Once again, Stanton struggled before the home crowd, going hitless in four at-bats. He hit into a first-inning double play that stalled a potential rally, had an infield pop-out with two runners on that did the same in the third capped it with strikeouts in each of his final two at-bats. His whiffs had the sparse and chilly crowd booing with the vociferousness of a much larger gathering.
The loss dropped the Yankees back to .500, at 8-8, and no player has taken more of the brunt of their unexpected mediocrity than Stanton has.
“I understand it,” said Stanton, who is batting .197 with three home runs, 10 R.B.I. and a league-leading 29 strikeouts in his first 16 games as a Yankee. “I just worry about the positive things, even if it’s not very many things. That’s all you can do. If you worry about that, you’re going to keep twirling down.”
Manager Aaron Boone continued to express confidence in Stanton. “He’ll get rolling here and eventually the league will pay for some of his early struggles,” Boone said.
But he acknowledged that Stanton, who has been hitting third between Judge and Gregorius, might be moving down a slot or two in the batting order when the Toronto Blue Jays come to town for a four-game series this weekend.
“I might flirt with splitting different guys up and stuff, but not moving him down too far,” Boone said. “Because he’s one at-bat away from getting locked back in, and then the last thing you want is him hitting down in the order and getting pitched around. He’s too premier of a player and, in my eyes, an at-bat away from locking it in. So I might juggle the top five or six but as far as moving down significantly, no.”
Still, it’s most likely that no manner of lineup juggling would have helped the Yankees against Garcia, who kept them off-balance with a combination of his low-90s fastball and a cleverly located changeup. The difference from last week’s outing was that Garcia’s teammates staked him to a seven-run lead on Tuesday, including three in the first inning, and the bullpen finished the job.
With Masahiro Tanaka struggling on yet another unseasonably cold night at Yankee Stadium and the Yankees’ infield botching several routine plays, the Marlins, who had won just four of their first 16 games this season, scored three runs in the first inning, added another in the second, and three more on a home run by J.T. Realmuto in the fifth.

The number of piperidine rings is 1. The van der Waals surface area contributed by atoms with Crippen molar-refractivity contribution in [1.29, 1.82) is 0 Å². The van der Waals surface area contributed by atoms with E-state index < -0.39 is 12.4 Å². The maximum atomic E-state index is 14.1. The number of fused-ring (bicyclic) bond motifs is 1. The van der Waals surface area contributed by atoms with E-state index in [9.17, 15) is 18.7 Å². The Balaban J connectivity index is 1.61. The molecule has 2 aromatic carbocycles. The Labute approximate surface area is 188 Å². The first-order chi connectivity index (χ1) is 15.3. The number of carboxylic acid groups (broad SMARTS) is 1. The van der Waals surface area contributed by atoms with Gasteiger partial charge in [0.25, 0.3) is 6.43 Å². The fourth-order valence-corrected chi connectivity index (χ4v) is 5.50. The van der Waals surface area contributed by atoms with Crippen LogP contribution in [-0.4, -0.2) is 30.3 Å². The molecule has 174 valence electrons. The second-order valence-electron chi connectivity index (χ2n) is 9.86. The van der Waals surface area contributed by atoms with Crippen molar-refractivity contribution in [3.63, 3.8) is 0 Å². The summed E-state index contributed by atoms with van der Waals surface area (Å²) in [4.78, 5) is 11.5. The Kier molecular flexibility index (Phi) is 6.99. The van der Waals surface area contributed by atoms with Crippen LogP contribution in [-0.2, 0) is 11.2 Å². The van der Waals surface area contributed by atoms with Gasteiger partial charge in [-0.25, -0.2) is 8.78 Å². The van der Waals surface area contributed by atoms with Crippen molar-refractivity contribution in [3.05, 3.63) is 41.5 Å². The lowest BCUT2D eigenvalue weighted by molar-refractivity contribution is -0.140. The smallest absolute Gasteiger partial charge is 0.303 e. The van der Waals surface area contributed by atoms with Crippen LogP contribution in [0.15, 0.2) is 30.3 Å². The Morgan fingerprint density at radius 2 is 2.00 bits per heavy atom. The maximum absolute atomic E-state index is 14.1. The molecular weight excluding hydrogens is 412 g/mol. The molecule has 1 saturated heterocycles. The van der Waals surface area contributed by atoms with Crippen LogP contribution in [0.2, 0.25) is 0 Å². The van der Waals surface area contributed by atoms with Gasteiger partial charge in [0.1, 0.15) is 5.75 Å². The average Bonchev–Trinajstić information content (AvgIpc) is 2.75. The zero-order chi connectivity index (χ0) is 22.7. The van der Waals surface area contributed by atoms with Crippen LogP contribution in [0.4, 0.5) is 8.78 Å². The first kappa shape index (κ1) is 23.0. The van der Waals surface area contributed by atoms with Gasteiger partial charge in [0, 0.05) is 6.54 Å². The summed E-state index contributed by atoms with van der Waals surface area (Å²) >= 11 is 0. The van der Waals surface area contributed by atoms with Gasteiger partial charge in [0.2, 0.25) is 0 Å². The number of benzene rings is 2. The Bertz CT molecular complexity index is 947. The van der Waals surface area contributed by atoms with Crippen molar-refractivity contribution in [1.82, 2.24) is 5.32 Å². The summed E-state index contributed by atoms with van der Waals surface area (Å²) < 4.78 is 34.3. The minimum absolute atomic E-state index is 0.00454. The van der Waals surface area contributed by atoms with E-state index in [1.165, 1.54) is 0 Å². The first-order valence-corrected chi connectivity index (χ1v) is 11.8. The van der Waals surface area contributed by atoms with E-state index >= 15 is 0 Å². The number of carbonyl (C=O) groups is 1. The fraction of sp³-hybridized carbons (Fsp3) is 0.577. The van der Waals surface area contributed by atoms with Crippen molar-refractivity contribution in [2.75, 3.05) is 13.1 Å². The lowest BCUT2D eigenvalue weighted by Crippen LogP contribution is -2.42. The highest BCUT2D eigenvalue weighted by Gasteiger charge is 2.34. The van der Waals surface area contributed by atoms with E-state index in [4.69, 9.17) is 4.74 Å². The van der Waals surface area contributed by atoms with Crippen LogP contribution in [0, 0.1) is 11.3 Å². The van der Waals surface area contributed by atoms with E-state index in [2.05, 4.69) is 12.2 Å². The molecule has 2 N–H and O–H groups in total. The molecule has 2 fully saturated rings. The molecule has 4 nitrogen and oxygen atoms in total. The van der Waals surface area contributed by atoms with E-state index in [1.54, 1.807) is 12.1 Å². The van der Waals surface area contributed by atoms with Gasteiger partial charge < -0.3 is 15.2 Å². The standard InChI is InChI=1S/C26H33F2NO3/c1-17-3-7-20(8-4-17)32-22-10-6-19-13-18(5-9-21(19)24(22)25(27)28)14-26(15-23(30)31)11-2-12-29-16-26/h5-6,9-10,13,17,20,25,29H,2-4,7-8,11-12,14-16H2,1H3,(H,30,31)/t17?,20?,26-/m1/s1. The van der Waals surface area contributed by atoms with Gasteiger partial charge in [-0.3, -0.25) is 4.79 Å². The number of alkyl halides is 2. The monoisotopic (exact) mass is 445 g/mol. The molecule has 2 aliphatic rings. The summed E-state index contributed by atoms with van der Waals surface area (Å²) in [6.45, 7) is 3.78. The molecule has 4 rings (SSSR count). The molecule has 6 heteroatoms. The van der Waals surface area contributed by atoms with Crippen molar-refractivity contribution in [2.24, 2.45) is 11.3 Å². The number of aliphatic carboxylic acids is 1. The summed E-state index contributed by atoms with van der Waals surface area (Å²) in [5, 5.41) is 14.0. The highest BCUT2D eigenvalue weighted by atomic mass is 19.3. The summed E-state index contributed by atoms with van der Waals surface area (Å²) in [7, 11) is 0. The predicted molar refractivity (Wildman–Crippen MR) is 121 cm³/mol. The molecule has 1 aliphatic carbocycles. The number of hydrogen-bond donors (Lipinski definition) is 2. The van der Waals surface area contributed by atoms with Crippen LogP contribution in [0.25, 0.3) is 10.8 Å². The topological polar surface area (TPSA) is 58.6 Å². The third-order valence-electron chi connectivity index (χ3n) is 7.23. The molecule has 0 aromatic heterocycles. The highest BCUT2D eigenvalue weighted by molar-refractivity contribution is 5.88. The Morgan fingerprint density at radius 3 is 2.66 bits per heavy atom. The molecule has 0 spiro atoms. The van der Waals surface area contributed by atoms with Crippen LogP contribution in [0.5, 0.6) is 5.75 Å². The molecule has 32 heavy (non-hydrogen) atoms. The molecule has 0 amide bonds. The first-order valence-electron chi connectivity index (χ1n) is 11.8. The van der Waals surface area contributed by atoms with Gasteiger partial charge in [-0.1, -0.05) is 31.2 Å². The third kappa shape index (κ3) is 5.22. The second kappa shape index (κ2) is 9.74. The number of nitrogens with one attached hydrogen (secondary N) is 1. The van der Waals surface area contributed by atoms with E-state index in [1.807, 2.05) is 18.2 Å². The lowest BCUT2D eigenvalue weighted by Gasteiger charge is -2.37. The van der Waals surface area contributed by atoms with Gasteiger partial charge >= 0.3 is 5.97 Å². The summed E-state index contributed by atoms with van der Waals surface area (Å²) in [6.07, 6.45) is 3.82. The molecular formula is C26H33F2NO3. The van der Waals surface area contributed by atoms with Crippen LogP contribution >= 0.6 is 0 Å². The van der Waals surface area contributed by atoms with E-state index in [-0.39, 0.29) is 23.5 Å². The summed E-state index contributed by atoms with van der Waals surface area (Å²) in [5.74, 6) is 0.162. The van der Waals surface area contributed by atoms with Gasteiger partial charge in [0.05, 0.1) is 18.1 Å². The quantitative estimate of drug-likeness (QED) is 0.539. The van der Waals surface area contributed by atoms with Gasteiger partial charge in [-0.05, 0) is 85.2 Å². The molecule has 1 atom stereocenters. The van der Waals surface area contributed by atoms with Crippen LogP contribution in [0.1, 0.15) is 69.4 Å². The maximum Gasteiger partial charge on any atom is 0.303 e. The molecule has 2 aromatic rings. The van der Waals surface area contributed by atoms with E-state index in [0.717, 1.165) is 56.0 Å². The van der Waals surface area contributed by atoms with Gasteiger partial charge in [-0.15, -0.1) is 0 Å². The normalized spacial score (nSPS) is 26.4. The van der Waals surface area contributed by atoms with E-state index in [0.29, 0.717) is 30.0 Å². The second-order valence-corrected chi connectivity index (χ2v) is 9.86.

It was the second straight poor outing for Tanaka, who allowed six runs in five innings to the Boston Red Sox on the same night Garcia was baffling the Mets, in a game the Yankees eventually won 10-7. After allowing seven runs, six of them earned, in five innings on Tuesday, Tanaka left with an E.R.A. of 6.45 from four starts, outdueled on this night by the Marlins’ young pitcher.
Garcia was by no means perfect, allowing five base runners on walks over the first three innings. But the only thing resembling a hit from a Yankees batter was Sanchez’s hard grounder down the third baseline that was fielded neatly by Brian Anderson to end the first inning. Sanchez also drove Maybin, the center fielder, to the wall on a flyout leading off the fourth inning.
Garcia, who led the Marlins with 68 appearances out of the bullpen in 2017, has a 0.86 E.R.A. in 21 innings this season.
Yankees third baseman Miguel Andujar broke up the no-hitter with a double to the base of the left-field wall with one out in the fifth. Andujar also hit his first major-league home run off reliever Brad Ziegler with two out in the ninth to break up the shutout.
Those were the Yankees’ only offensive highlights of the game, but Boone remained confident that Stanton can turn the team around.
“Obviously he’s frustrated and expects a lot from himself,” Boone said. “Long term he’s too good for it not to start happening. I’m confident that once he gets rolling it’ll be a juggernaut.”
Before the game, the Yankees placed reliever Tommy Kahnle on the 10-day disabled list with shoulder tendinitis and recalled right-hander Luis Cessa from Class AAA Scranton/Wilkes-Barre. Manager Aaron Boone said Kahnle, who had shown a drop in his fastball velocity recently, acknowledged some shoulder soreness after warming up during Monday night’s game. Kahnle has not appeared in a game since April 12. Cessa relieved Tanaka to start the sixth inning and allowed a run-scoring single in the eighth, but left with an oblique strain and was headed for the disabled list himself.